Results tagged “Pulitzer Prize” from ARTicles
Sebastian Smee, the chief visual art critic for The Boston Globe, was on a furlough day enjoying the beaches of Miami last Friday when executive editor Marty Baron called to say the writer had been awarded the Pulitzer Prize for criticism. When Smee landed in the newsroom on Monday, he gave a speech that praised his editors for holding to "a belief that the arts matter, and that good writing about the arts is going to be an important part of newspapers as they evolve.'' When I called to congratulate him this week, Smee reiterated the passion he has for his work in New England, spoke of the importance of value judgments in reviews and explained why he believes arts coverage is necessary to the future of journalism.
In your 2008 article The Mind of the Critic, you mention three categories people tend to associate with criticism: to judge, to educate and to entertain. What is the role of criticism?
It may not be the most interesting part of a critic's job, but it is the most important: that he or she expresses an opinion. That's what people are expecting from a critic. There's a tendency out of politeness or good manners or fear for critics to sit on the fence sometimes. I understand that, and sometimes I succumb to it myself. But I do think you need to form and express an opinion about the merits of something. Of course, that opens onto a whole world of much more interesting questions, and you can delve into ambiguities and mixed feelings and a certain amount of education.
You're not talking about stating that something is good or bad. You're talking about expressing an opinion.
Yeah, but good or bad is part of that. That's a critic's job: to make a value judgment on what they see. It's not imposing that value judgment as the only possible judgment about the thing. I see it very much as starting a discussion, but the discussion is going to get off to a much less interesting start if the critic hasn't actually said whether he thinks the thing he's looking at is good or bad.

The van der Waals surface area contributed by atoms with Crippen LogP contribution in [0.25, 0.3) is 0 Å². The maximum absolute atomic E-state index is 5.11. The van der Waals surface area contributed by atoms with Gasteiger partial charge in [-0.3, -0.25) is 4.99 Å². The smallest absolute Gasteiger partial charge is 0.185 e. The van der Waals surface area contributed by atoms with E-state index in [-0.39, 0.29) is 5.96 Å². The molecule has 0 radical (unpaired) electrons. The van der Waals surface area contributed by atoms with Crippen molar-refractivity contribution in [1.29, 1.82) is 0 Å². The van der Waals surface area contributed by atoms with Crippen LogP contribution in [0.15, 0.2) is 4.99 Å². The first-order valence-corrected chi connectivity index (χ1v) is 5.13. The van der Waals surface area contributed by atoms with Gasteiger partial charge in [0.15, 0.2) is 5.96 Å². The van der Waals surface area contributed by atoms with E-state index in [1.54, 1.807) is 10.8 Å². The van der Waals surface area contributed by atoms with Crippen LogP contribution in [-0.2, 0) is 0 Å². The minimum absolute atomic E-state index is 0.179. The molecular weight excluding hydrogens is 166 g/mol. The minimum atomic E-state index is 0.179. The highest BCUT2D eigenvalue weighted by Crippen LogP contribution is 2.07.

What do you think about Boston generating two Pultizers in the arts this year? We might expect such numbers from New York, but what does it say about Boston right now?
There's a great scene near the beginning of the movie "In & Out" where Oscar nominee Cameron Drake (Matt Dillon), walking the red carpet on the way into the ceremony, pauses for an interview with entertainment reporter Peter Malloy (Tom Selleck).
"Everyone's saying that you won't be going home empty-handed," the reporter says. "How do you feel about that?"
"Well, basically, to me, uh, awards are meaningless," the star replies. "Um, I'm an artist, uh, it's about the work, all the nominees are artists -- we shouldn't be forced to compete with each other like dogs."
"Well, I hear ya. Good point," the reporter says. "So then why're you here?"
"'Case I win," the star says, flashing a smile. Then he turns and waves to the screaming fans.
I mention this because all day I've been trying -- futilely, as it happens -- to resist the urge to respond to Ben Brantley's take on this year's drama Pulitzer. "I have never bought a book, read a poem or seen a play because it was by a Pulitzer winner," he writes in today's New York Times. "So any indignation being vented over this year's Pulitzer Prize in drama leaves me a bit mystified."
This is the most essential sentence in Los Angeles Times theater critic and 2010 Pulitzer Prize drama jury chair Charles McNulty's brilliant broadside against the Pulitzer board for its shameful habit of tinkering with the drama prize: "Too bad the board doesn't have members who are better able to distinguish the merits of a production from the merits of a dramatic work."
Exactly, exactly, exactly. Theater is a collaborative art form, but the drama prize is awarded to playwrights, composers, book writers, lyricists: the people who write the work. If you can't tell the difference between what's on the page and what's on the stage, then you have no business ignoring the advice of people who can. The Pulitzer board has never given the slightest indication that it's in possession of this skill.
Surely every playwright has been foiled by an actor or director or designer's misunderstanding of the text, or inability to communicate it; that happens to Shakespeare every day of the week, and has for hundreds of years. Lucky for him, we don't base our estimation of him on the countless god-awful productions of his work. But even Shakespeare's plays can be elevated in production beyond what's written. That's part of the beauty of theater. A good drama critic, like anyone else steeped in the art, can see through the performance to the play underneath.
Also important in McNulty's piece: Although he praises "Next to Normal," he calls "its understanding of mental illness simplistic." This year's Pulitzer winner is arguably entertaining (not in my opinion; the box office begs to differ) -- but truthful, dramatically or otherwise? Hardly.